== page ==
Presentation on theme: "Services Design Techniques: Services Blueprint Polina Baranova Derbyshire Business School."— Presentation transcript:
Services Design Techniques: Services Blueprint Polina Baranova Derbyshire Business School
Services Definitions ‘Any activity or benefit that one party can offer to another, which is essentially intangible and does not result in the ownership of anything’ Philip Kotler 2004 ‘Services can be bought and sold, but cannot be dropped on your foot’(!) Gummesson 1987
Services are largely intangible have benefits are perishable (time and place dependent) –cannot be stored or transported are inseparable from the service provider are often inconsistent or variable in quality –especially personal services eg hairdressing cannot be owned
What is a 'Process'? 'If you can’t describe what you are doing as a process, you don’t know what you’re doing.' W E Deming '… a series of actions or steps taken in order to achieve a particular end.' The New OXFORD Dictionary of ENGLISH (1998)
Process Types in Services, Silvestro et al 1992 EquipmentEquipment Contact timeContact time CustomisationCustomisation DiscretionDiscretion Back OfficeBack Office OrientatedOrientatedLow Volume (Number of customers processed per day) Professional Service Shops Mass Low High High PeoplePeople Contact timeContact time CustomisationCustomisation DiscretionDiscretion Front Office OrientatedFront Office Orientated Medium People/EquipmentPeople/Equipment Contact timeContact time CustomisationCustomisation DiscretionDiscretion Front Office/Back OfficeFront Office/Back Office OrientatedOrientated Variety
Definition of a service ‘process’ ‘The actual procedures, mechanisms, and flow of activities by which the service is delivered – the service delivery and operating systems ’ (Zeithaml, Bitner & Gremler, 2006)
Process mapping: Flow Charting Actually map what tasks are happening to determine the flow of the process Operation, Task or activity Movement – people, materials, information Inspection Delay or pause in the process Storage
Receptionist fills out work order x Work order placed in ‘waiting job’ box x Job picked up by Operator and read x Job taken to copying machine x Operator waits for his turn on machine x Operator loads paper x Operator sets machine x Operator performs the copying x Operator inspects the copying x Job taken to Cashier x Job waits its turn for processing x Cashier raises Invoice x Cashier takes payment x Cashier packages the job x Flow Chart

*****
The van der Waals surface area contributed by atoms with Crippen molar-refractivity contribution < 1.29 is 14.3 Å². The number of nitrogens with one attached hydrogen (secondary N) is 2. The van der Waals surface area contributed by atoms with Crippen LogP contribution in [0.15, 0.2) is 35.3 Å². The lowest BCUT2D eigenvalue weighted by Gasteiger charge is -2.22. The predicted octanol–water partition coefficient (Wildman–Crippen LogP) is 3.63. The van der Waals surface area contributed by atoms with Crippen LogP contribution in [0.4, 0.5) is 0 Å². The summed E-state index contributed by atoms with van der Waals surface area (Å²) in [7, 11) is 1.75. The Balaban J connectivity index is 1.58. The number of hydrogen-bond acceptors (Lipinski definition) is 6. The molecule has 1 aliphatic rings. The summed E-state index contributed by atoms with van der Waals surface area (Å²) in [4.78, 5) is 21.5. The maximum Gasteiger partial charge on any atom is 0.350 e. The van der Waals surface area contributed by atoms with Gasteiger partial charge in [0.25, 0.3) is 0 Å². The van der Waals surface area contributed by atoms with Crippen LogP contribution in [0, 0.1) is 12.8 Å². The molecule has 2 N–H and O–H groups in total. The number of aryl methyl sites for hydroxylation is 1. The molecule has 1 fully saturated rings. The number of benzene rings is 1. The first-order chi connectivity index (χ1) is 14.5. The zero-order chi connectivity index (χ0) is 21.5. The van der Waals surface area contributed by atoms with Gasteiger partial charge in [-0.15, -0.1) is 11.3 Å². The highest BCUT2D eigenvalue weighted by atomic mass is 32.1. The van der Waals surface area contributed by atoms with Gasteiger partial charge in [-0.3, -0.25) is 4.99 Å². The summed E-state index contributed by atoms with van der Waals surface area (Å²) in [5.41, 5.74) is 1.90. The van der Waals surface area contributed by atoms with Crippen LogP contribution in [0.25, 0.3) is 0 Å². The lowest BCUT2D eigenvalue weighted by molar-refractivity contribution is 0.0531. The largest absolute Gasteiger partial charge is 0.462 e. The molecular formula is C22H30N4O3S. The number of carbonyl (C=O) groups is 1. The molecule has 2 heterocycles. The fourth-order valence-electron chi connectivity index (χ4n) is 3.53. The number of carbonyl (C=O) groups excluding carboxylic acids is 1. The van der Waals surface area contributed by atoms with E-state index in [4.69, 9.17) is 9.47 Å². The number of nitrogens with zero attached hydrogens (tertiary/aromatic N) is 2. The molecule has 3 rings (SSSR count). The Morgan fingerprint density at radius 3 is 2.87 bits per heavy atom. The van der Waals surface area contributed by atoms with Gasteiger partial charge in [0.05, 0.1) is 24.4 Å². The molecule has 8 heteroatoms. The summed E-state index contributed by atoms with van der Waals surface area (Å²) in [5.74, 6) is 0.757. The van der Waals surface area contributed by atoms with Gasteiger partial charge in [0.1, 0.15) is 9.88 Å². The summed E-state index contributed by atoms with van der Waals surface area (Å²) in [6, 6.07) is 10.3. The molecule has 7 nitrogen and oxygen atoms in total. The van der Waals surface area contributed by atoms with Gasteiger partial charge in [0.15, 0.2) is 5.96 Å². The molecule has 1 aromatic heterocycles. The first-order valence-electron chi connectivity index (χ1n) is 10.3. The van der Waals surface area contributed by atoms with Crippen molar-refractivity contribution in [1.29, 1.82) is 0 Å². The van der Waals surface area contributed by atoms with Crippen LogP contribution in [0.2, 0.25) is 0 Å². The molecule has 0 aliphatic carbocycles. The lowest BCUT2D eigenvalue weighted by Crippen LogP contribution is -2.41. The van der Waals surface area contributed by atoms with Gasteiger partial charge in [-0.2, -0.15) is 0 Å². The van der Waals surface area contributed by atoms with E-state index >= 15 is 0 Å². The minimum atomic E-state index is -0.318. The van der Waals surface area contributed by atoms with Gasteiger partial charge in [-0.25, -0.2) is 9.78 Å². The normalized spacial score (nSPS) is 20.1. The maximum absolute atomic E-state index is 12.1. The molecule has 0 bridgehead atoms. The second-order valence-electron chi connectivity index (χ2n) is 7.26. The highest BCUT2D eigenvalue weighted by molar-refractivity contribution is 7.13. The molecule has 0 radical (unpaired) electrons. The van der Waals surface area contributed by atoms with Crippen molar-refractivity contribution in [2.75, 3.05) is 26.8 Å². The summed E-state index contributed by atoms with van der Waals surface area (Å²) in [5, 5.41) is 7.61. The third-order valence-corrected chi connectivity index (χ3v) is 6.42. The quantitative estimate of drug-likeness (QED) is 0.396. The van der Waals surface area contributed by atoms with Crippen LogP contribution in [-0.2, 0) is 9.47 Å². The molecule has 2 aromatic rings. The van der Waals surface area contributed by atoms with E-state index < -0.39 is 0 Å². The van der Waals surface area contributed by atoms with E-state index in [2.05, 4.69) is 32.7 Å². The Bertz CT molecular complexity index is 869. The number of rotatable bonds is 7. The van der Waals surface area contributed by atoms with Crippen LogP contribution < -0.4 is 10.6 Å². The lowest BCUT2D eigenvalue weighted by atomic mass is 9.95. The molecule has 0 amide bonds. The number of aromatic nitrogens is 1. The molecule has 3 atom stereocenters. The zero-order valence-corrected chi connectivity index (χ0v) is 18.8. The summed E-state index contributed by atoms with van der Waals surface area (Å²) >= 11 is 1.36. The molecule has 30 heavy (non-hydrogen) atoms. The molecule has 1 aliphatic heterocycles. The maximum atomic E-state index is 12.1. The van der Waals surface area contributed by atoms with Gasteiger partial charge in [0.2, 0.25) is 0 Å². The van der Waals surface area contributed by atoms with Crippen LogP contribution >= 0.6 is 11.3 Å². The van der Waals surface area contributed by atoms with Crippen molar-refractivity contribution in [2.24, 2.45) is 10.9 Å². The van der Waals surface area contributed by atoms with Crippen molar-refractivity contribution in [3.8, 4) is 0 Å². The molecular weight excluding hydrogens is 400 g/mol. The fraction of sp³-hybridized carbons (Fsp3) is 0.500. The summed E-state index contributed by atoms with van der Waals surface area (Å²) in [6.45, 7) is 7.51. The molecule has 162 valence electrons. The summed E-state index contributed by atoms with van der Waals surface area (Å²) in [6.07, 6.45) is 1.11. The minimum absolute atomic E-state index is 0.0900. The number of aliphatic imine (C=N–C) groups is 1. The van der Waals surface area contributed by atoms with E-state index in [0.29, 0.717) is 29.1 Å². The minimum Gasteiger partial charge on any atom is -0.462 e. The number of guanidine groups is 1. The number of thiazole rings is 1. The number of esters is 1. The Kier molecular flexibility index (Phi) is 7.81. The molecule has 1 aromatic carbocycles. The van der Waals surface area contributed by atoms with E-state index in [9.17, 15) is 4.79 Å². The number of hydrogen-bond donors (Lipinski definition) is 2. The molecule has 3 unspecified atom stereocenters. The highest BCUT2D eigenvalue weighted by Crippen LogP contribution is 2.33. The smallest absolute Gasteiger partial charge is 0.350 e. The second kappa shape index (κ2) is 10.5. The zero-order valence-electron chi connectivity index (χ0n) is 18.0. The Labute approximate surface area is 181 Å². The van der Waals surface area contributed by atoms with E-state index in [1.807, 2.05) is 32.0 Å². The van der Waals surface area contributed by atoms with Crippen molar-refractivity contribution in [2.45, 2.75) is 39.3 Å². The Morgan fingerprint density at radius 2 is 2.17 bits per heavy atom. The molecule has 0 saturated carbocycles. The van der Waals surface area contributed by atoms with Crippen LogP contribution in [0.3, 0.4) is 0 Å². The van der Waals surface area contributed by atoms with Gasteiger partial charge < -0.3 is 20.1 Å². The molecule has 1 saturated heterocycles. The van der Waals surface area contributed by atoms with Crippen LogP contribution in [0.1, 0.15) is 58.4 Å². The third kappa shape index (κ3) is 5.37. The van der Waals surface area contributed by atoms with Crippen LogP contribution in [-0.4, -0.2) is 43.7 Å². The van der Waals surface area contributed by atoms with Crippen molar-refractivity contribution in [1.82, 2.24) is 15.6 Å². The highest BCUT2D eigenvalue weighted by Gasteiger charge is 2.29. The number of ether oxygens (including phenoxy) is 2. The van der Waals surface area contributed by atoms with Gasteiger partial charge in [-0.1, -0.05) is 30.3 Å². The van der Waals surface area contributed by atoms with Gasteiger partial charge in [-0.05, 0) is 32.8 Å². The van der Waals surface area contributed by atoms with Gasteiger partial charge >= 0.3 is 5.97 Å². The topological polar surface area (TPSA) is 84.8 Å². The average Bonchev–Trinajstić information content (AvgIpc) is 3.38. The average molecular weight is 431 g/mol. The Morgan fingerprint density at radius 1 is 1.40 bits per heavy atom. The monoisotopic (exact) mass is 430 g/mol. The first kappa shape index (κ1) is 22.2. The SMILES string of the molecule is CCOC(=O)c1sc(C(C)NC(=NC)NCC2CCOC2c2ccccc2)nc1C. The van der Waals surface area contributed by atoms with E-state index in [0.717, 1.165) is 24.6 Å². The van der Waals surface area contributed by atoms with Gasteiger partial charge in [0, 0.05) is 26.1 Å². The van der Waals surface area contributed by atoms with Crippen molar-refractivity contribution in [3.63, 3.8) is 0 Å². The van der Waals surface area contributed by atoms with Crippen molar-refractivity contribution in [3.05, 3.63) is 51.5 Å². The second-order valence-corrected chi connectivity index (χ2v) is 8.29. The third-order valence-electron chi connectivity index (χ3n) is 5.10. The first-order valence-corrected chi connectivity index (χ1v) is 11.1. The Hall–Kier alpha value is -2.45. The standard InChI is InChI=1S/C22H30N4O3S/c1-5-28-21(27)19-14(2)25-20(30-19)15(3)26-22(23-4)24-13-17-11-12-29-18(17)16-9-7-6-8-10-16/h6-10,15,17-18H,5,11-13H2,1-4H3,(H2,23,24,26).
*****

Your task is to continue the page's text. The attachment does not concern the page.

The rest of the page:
Blueprinting Design of the services More sophisticated version of flowcharting: –Flowcharting – existing processes; –Blueprinting – grater detail of service design from the customer point of view: Main Stages in customer journey through the service process; Definition of standards for each front-stage activity; Physical and other evidence of front-stage activity; Principal front-stage participants; Line of visibility; Back-stage actions; Support processes involving other service personnel; Support services involving information technology.
Blueprinting A visual representation of a service process showing: –Principle functions –Timing and sequencing –Participants involved –“Line of visibility” –Tolerance levels –Feedback loops
Developing a Blueprint Identify key activities in creating and delivering service Define “big picture” before “drilling down” to obtain a higher level of detail Distinguish between “front stage” and “back stage” Clarify interactions between customers and staff, and support by backstage activities and systems Identify potential fail points; take preventive measures; prepare contingency Develop standards for execution of each activity— times for task completion, maximum wait times, and scripts to guide interactions between employees and customers
Advantages of Blueprinting Blueprint differentiates between what customers experience “front stage and the activities of employees and support process “backstage”; Blueprint shows how customers and employees interact; Blueprint highlights possible fail points in the process; It highlights the areas of excessive wait; More in-depth analysis of service encounter – crucial stage of service process redesign.
Identifying Fail Points High risk areas in service delivery where things could go wrong; Errors include: –Treatment errors—human failures during contact with customer e.g. lack of courteous or professional behavior, failure to acknowledge, listen to, or react appropriately to the customer Areas of excessive wait – could annoy customers and lead to negative customer experience –Tangible errors—failures in physical elements of service e.g. noise pollution, improper standards for cleaning of facilities and uniforms, equipment breakdown Aim of fail-safe procedures is to prevent errors Areas of wait – reducing an opportunity for excessive wait F F W